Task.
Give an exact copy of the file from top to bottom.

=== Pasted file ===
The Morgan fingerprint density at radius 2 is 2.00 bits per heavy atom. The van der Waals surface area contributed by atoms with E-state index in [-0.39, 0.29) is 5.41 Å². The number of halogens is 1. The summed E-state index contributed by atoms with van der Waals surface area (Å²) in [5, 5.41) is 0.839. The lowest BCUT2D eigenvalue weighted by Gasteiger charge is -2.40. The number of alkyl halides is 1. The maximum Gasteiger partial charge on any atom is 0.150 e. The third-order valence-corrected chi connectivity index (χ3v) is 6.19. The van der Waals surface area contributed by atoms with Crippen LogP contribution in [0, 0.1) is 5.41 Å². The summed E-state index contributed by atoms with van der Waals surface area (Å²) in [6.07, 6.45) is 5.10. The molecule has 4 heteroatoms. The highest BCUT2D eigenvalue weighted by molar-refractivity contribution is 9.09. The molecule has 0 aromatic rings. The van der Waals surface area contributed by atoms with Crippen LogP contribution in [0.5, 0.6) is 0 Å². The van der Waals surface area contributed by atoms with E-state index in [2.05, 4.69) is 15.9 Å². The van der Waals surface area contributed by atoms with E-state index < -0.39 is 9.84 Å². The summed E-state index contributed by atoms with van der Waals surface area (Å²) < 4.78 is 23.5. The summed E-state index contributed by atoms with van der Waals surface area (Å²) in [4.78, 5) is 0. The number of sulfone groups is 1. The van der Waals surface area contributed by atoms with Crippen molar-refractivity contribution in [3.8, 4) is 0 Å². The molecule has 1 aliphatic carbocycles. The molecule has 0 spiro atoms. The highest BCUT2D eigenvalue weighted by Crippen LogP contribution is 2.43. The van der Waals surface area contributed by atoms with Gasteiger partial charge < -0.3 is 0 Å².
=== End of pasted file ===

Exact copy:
The Morgan fingerprint density at radius 2 is 2.00 bits per heavy atom. The van der Waals surface area contributed by atoms with E-state index in [-0.39, 0.29) is 5.41 Å². The number of halogens is 1. The summed E-state index contributed by atoms with van der Waals surface area (Å²) in [5, 5.41) is 0.839. The lowest BCUT2D eigenvalue weighted by Gasteiger charge is -2.40. The number of alkyl halides is 1. The maximum Gasteiger partial charge on any atom is 0.150 e. The third-order valence-corrected chi connectivity index (χ3v) is 6.19. The van der Waals surface area contributed by atoms with Crippen LogP contribution in [0, 0.1) is 5.41 Å². The summed E-state index contributed by atoms with van der Waals surface area (Å²) in [6.07, 6.45) is 5.10. The molecule has 4 heteroatoms. The highest BCUT2D eigenvalue weighted by molar-refractivity contribution is 9.09. The molecule has 0 aromatic rings. The van der Waals surface area contributed by atoms with Crippen LogP contribution in [0.5, 0.6) is 0 Å². The van der Waals surface area contributed by atoms with E-state index in [2.05, 4.69) is 15.9 Å². The van der Waals surface area contributed by atoms with E-state index < -0.39 is 9.84 Å². The summed E-state index contributed by atoms with van der Waals surface area (Å²) < 4.78 is 23.5. The summed E-state index contributed by atoms with van der Waals surface area (Å²) in [4.78, 5) is 0. The number of sulfone groups is 1. The van der Waals surface area contributed by atoms with Crippen molar-refractivity contribution in [3.8, 4) is 0 Å². The molecule has 1 aliphatic carbocycles. The molecule has 0 spiro atoms. The highest BCUT2D eigenvalue weighted by Crippen LogP contribution is 2.43. The van der Waals surface area contributed by atoms with Gasteiger partial charge < -0.3 is 0 Å².